Newsweek's Lisa Miller wrote an article for the May 21 issue that looks at the new book on Jesus by Pope Benedict XVI. Newsweek apparently had an exclusive excerpt of the book and Miller did an article about the book's meaning, a portion of which dealt with Jesus' baptism:
[T]he pope explicates Jesus' baptism by John--a story that appears in all four Gospel accounts and that modern historians believe is at least partially grounded in fact.
This is just choice, if I may borrow one of my favorite words from elementary school. So "modern historians" believe that the baptism of Jesus is "at least partially grounded in fact"? Well that is certainly noteworthy to include in a story like this! What parts are we to believe, oh holy and infallible "modern historians"? Does that sentence even mean anything? Since when could historians even come to consensus on something like this? And on what basis? Who are these historians and why aren't we told more about them? Are these Jesus Seminar types? Are these the ones who figured out Lincoln was gay? But beyond that, it is just so weird that Miller thinks some odd partial-verification of a story by "modern historians" is really key to understanding or shedding light on Benedict's book. As if two millennia of systematic theology are really affected by what someone in that bastion of consistency and integrity -- the academy -- has to say about it. Sigh.
(Benedict is notably silent, though, on the Baptist as an apocalyptic preacher and on the probability that Jesus also believed that the world was about to end in flames. In a discussion elsewhere in "Jesus of Nazareth," Benedict goes to lengths to show that when Jesus said, "The Kingdom of God is at hand," he didn't mean the apocalypse. What he meant, the pope writes, is that "God is acting now--this is the hour when God is showing himself in history as its Lord." This interpretation may be profound and in keeping with Benedict's Christ-centered message; it is not, many scholars would say, historically accurate.)
Again, what? Jesus probably wasn't referring to his own life, death and resurrection when he referred to the Kingdom of God being at hand? And Jesus probably believed the world was "about" to "end in flames"? What does that even mean? And how does she figure that Jesus believed this at all, much less say he did so with any degree of probability? And who in the heck are these "many" scholars who say that Benedict's view -- the orthodox Christian view, I might add -- is historically inaccurate? And where can I find an editor who lets me use the word "many" to describe anything in any story? Much less anything of import?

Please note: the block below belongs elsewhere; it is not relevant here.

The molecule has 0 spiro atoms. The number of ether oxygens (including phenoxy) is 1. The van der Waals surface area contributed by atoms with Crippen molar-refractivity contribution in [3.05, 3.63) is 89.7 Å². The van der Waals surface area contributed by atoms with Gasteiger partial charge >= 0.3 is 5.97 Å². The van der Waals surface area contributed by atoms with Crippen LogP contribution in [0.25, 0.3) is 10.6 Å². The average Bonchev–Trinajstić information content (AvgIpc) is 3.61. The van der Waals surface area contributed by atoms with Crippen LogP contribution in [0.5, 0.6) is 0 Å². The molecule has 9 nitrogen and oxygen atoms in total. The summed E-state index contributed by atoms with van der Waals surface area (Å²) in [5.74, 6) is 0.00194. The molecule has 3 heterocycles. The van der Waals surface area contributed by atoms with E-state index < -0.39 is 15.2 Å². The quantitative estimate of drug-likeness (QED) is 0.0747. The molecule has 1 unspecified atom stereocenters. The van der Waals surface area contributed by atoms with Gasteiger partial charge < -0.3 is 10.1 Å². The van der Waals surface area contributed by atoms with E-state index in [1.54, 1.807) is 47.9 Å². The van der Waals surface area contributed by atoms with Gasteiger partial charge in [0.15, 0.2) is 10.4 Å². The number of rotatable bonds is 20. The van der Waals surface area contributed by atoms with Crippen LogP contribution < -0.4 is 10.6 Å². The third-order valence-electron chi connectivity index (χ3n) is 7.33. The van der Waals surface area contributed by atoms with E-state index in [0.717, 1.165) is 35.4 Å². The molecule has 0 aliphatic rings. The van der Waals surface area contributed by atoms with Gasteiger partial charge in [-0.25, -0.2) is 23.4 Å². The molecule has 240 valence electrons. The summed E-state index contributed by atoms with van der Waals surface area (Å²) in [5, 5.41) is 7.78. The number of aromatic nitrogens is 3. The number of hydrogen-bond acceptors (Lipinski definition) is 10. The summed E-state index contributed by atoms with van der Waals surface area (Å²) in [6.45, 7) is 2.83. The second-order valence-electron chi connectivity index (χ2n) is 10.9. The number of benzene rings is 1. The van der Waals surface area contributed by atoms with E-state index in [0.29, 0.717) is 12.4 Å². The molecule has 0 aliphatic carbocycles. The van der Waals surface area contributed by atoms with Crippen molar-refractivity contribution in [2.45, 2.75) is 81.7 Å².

What of the next part of the story? The part where Jesus rises from the water, the heavens part, the Spirit descends on his shoulders (in the shape of a dove) and God's voice says, "This is my Son, the Beloved, in whom I am well pleased." Does Benedict believe, as the fundamentalists do, that this literally happened?
Oh. No. She. Didn't. Fundamentalists? Um, what? And yes, I hope you do see that I'm rather unable to respond to the complete lack of understanding here. When you're talking about the Pope, is it better to compare his completely orthodox thoughts on the baptism of Christ "literally" happening to those of fundamentalists (that word! Gah!) or, say, every single one of his predecessors in the Pope seat? The presence of fundamentalists -- a rather modern theological group -- in this story makes no sense to me. As readers of this blog know, fundamentalist was a term used in the 1910s and 1920s to describe a specific type of religious believer in Britain and the United States who emphasized so-called "fundamentals" of the faith. The AP Stylebook says that reporters should not use the word unless they are using it to describe a group or individual that also uses the term to describe itself. But could someone explain why that group is included in a story about Benedict's book?
Also, this snide and condescending mainstream media incredulity at the notion that Christians might actually believe that the baptism of Jesus took place as described in all four Gospels is just beyond words. I think more than a few barrels of ink have been shed over this very important moment. Unless Newsweek has only graduated to the journalistic equivalent of Chris Hitchens still expressing shock that billions of very backwards people believe in the transcendent. I mean, is that really news? That Christians believe Jesus to be divine? That Christians believe in the Triune God? For real? I mean, talk about your fundamentals!
Now what's most disconcerting about this whole mess is that Lisa Miller is Newsweek's religion editor. I know that Newsweek is fond of that whole opinion-journalism-masquerading-as-regular-reportage shtick, but this piece reads like it was written by someone with disdain for orthodox Christianity and, much worse, not enough knowledge of the basic topics at hand. It reminds me of that horrible Newsweek International piece on Benedict a few weeks ago. Is that what the magazine is going for? Why?